Recent advances in lung cancer treatment involve the use of a newly approved anti-cancer drug lorlatinib.1-3 It is a small-molecule kinase inhibitor (Fig.1), active against anaplastic lymphoma kinase (ALK), a member of the family of insulin-like tyrosine kinase receptors involved in the oncogenesis of several tumor types.4-7 Although lorlatinib has proven effective in patients with ALK-rearranged lung cancer, various resistance mechanisms can develop during treatment and, thus, hinder the therapy. Therefore, a deep understanding of these mechanisms is crucial for the choice of the proper treatment approach. Detailed studies on the resistance to lorlatinib will open the route for the design of novel therapeutic schemes to tailor treatment upon disease progression.
Figure 1. 2D and 3D structures of Lorlatinib
In our recent paper,8 published in collaboration with Gustave Roussy Cancer Campus and Université Paris-Saclay, various biological resistance mechanisms to lorlatinib treatment were studied and characterized, and new strategies to overcome the resistance were considered. The experimental design encompassed investigations of patients in a clinical trial, development of the patient-derived models, and in vivo pharmacologic studies.
To support the experimental part, Life Chemicals provided computational models for the human ALK kinases. The reconstruction and analysis included:
- The building of 3D-models for ALK domains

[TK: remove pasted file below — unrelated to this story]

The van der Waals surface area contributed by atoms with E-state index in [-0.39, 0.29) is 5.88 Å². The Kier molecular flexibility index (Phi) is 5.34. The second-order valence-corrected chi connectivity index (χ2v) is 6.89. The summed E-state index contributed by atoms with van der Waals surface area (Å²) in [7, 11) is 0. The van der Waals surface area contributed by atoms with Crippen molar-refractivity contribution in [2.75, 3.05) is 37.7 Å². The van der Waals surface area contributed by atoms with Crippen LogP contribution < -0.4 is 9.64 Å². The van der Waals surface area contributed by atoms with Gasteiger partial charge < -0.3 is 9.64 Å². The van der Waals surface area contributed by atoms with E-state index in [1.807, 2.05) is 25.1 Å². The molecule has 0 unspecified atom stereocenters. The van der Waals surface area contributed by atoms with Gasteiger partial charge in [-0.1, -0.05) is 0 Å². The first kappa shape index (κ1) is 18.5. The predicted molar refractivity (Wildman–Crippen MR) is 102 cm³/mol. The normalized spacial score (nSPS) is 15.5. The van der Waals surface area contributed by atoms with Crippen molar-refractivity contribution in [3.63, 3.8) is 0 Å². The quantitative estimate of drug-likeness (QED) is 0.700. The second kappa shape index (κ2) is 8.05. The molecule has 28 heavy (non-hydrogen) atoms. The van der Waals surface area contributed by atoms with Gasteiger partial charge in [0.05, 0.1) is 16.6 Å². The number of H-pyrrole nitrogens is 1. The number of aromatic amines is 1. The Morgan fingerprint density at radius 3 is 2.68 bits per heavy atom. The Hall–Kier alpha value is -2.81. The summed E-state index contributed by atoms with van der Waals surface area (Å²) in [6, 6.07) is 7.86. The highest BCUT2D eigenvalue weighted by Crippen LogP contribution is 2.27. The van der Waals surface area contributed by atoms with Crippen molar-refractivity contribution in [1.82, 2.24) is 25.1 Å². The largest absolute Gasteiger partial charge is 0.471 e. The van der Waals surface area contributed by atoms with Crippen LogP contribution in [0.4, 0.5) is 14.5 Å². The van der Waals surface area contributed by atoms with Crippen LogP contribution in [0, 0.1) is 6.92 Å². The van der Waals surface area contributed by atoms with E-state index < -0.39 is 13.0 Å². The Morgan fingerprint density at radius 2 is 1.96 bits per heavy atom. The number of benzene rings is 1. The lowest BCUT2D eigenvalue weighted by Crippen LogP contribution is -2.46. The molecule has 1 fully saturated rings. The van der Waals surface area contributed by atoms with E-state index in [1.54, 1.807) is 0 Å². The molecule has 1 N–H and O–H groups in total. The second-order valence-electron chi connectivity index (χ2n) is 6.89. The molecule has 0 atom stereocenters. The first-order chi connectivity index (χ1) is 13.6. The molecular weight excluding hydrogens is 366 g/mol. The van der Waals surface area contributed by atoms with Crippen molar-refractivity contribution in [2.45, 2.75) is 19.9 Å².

- Analysis of structure and assembling of polypeptide chains
- Verification of the secondary structure of ALK domains (on the basis of the self-optimized prediction method with alignment – SOPMA)
- Evaluation of the role of amino acid mutations, using BioLuminate method (Schrödinger)
- Molecular dynamics simulations (for geometry optimization and stability check)
One of the model outcomes is shown in Figure 2, representing a possible resistance scenario. The green structure corresponds to the aligned wild-type ALK; the brown structure – to the mutated one in complex with lorlatinib. In the latter case, greater ALK stability is achieved, which could possibly contribute to the increased resistance.
Figure 2. Computer modeling of ALK in complex with lorlatinib, representing a possible resistance scenario.
Additionally, Life Chemicals have designed its novel ALK Tyrosine Kinase Focused Library based on a reference set of known 8,892 compounds active against ALK tyrosine kinases taken from PubChem and ChEMBL DB, using MDL public keys and the Tanimoto and Tversky similarity cut-off 75 %. Reactive, toxic or PAINS compounds and those not meeting Ro5 criteria were excluded from the Library. As a result of this effort, 2,481 compounds were identified and added to the Library.
- Zou H Y, Friboulet L, Kodack D P, Engstrom L D, Li Q, West M, et al., Cancer Cell 28, 70–81 (2015).
- Shaw A. T., Felip E, Bauer T M, Besse B, Navarro A, Postel-Vinay S, et al., Lancet Oncol 18, 1590–9 (2017).
- Solomon B J, Besse B, Bauer T M, Felip E, Soo R A, Camidge D R, et al., Lancet Oncol 19, 1654–67 (2018).
- Hallberg B, Palmer R H., Nat Rev Cancer 13, 685–700 (2013).
- Dearden S, Stevens J, Wu Y-L, Blowers D., Ann Oncol 24, 2371–6 (2013).
- Koivunen J. P., Mermel C, Zejnullahu K, Murphy C, Lifshits E, Holmes A J, et al., Clin Cancer Res 14, 4275–83 (2008).
- Recondo G, Facchinetti F, Olaussen K A, Besse B, Friboulet L., Nat Rev Clin Oncol 15, 694–708 (2018).
- Recondo G, Mezquita L, Facchinetti F, Planchard D, et al., Clin Cancer Res. 26(1), 242-255 (2020).